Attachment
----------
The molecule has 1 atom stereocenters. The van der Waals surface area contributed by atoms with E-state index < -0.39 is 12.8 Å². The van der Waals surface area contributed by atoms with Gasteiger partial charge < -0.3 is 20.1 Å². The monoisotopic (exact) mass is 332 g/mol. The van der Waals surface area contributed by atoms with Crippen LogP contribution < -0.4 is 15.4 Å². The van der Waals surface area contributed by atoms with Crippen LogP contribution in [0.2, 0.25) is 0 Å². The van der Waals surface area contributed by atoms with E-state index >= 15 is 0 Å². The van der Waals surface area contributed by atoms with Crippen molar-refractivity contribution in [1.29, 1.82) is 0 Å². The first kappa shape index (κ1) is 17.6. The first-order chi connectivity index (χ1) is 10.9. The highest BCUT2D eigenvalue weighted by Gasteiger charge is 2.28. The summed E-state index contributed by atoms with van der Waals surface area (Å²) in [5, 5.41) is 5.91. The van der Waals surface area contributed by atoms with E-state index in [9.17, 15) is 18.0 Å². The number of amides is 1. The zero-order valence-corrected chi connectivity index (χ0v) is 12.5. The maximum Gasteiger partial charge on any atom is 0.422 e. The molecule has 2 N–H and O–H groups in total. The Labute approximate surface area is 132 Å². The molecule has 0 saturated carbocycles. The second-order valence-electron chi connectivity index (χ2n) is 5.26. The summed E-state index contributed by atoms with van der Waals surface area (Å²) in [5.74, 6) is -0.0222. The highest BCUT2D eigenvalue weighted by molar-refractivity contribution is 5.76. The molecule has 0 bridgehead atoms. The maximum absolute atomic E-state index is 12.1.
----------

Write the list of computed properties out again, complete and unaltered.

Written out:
The molecule has 1 atom stereocenters. The van der Waals surface area contributed by atoms with E-state index < -0.39 is 12.8 Å². The van der Waals surface area contributed by atoms with Gasteiger partial charge < -0.3 is 20.1 Å². The monoisotopic (exact) mass is 332 g/mol. The van der Waals surface area contributed by atoms with Crippen LogP contribution < -0.4 is 15.4 Å². The van der Waals surface area contributed by atoms with Crippen LogP contribution in [0.2, 0.25) is 0 Å². The van der Waals surface area contributed by atoms with E-state index >= 15 is 0 Å². The van der Waals surface area contributed by atoms with Crippen molar-refractivity contribution in [1.29, 1.82) is 0 Å². The first kappa shape index (κ1) is 17.6. The first-order chi connectivity index (χ1) is 10.9. The highest BCUT2D eigenvalue weighted by Gasteiger charge is 2.28. The summed E-state index contributed by atoms with van der Waals surface area (Å²) in [5, 5.41) is 5.91. The van der Waals surface area contributed by atoms with E-state index in [9.17, 15) is 18.0 Å². The number of amides is 1. The zero-order valence-corrected chi connectivity index (χ0v) is 12.5. The maximum Gasteiger partial charge on any atom is 0.422 e. The molecule has 2 N–H and O–H groups in total. The Labute approximate surface area is 132 Å². The molecule has 0 saturated carbocycles. The second-order valence-electron chi connectivity index (χ2n) is 5.26. The summed E-state index contributed by atoms with van der Waals surface area (Å²) in [5.74, 6) is -0.0222. The highest BCUT2D eigenvalue weighted by molar-refractivity contribution is 5.76. The molecule has 0 bridgehead atoms. The maximum absolute atomic E-state index is 12.1.